Battle for 1st: Rod Blum interview - KWWL - Eastern Iowa Breaking News, Weather, Closings

Battle for 1st: Rod Blum interview

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One decision shows you how closely an eastern Iowa race is being watched across the country.

The Democratic Congressional Campaign Committee bought $600,000 in ads in support of Pat Murphy. That's $600,000 over the next couple of weeks.

The 1st Congressional District race is big because it's up for grabs. The incumbent, Bruce Braley, is running for U.S. Senate and much of eastern Iowa falls in the 1st District.

KWWL spent time with Murphy, the Democrat in the race and Rod Blum, the Republican. (Our story with Murphy aired earlier this week.)

Rod Blum's vision for smaller government can be traced all the way back to his childhood in Dubuque in a story about his father and fowl. "The city says, 'You can't raise chickens in your yard,' and he said, 'I'll outsmart the government' and we raised them in the attic," said Blum.

From his humble beginnings... "We didn't have much," said Blum. He has achieved great success in the business world through a software company. "(We) grew from five employees when I got there to over 300 employees in five years," said Blum.

He says he's defined by his family and business, but has other interests. "Oh, I love basketball," said Blum. However, he claims he's not passionate about politics. "I'm not running to have cocktails with John Boehner. I'm not running to get this face on FOX News," said Blum.

So why do it?

"I love this country. I think we're heading in the wrong direction," said Blum.

Blum says there's so much wrong with Washington. "This mountain of money we've had to raise, that's what we've spent most of our time doing and it doesn't seem right to me," said Blum.

He's also concerned about regulations. "I believe this country has the finest entrepreneurs and small business people in the world. I'm one of them. What the government needs to do is get out of our way," said Blum.

Blum says politics needs to be about public service and not a career, which is why he would support a bill for term limits. "Absolutely. I'd lead that charge," said Blum. KWWL asked him if he'd be willing to make a campaign promise to step aside if he served two or three terms in Washington. "What I can say is that I will lead the charge to get term limits passed. I don't want to put the 1st District at a disadvantage. It takes a lot of time and effort to win a congressional race and I don't want to put the district at a disadvantage by voluntarily stepping aside if the rest of Congress doesn't have to do that," said Blum.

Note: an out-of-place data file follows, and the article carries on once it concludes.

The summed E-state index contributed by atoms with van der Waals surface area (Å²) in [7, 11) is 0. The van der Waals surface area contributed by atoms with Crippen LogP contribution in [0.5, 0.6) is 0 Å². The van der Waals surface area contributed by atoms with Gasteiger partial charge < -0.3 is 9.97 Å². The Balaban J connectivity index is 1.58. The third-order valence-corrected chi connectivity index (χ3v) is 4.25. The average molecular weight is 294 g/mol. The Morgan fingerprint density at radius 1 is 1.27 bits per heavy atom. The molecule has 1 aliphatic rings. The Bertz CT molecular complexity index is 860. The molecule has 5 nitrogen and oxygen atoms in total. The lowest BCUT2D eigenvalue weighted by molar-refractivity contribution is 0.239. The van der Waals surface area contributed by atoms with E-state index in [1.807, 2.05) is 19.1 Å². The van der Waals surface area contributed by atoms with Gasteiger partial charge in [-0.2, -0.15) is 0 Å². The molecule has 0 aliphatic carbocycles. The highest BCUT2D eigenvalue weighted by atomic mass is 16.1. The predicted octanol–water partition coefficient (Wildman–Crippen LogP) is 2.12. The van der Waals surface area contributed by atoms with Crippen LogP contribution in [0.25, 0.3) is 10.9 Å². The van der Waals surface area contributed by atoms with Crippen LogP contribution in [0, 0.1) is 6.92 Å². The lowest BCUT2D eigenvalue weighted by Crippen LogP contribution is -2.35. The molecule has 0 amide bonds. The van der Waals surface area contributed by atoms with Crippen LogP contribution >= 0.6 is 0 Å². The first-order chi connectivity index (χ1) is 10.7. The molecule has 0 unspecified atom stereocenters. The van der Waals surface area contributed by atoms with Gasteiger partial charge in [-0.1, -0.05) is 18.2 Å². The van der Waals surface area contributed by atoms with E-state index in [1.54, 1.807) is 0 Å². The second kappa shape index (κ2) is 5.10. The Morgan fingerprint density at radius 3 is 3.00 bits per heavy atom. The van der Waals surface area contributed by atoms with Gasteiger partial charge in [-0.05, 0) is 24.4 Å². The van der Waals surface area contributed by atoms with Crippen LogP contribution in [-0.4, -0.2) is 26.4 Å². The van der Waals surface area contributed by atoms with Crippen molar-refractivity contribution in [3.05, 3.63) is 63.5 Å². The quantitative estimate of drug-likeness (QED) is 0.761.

As his campaign comes down the home stretch, Blum knows events around the world are ever changing. ISIS in Syria is an example. KWWL asked him if he would support boots on the ground. Blum said, "That's a difficult question. How would we handle the Mafia? Start bombing the restaurants they have lunch in? I don't think so. We'd infiltrate them. We need more eyeballs on the ground."

This race has been littered with attack ads on both sides. Blum claims Pat Murphy's campaign fired first, so they defended themselves with ads like the one that calls Murphy, "an angry, corrupt, career politician." KWWL asked Blum if he believes Murphy is an angry, corrupt, career politician. "I believe, for sure, he's a career politician," said Blum.

Since Rod Blum is not a longtime politician, he doesn't have an official voting record to track, but his own words lay the groundwork for what voters can scrutinize if they elect him. "One of the first places we can cut is payments to the advantaged, not the disadvantaged," said Blum.

He also says he's willing to stand up to lobbyists. "I have political courage and I'm not afraid to lose an election. If they say, 'If you vote this way Congressman Blum, we're not going to write you a check.' I'm perfectly fine with that," said Blum.

Saturday night, KWWL will host a debate between Blum and Murphy. You can watch it on air or right here on our website at 7 p.m.

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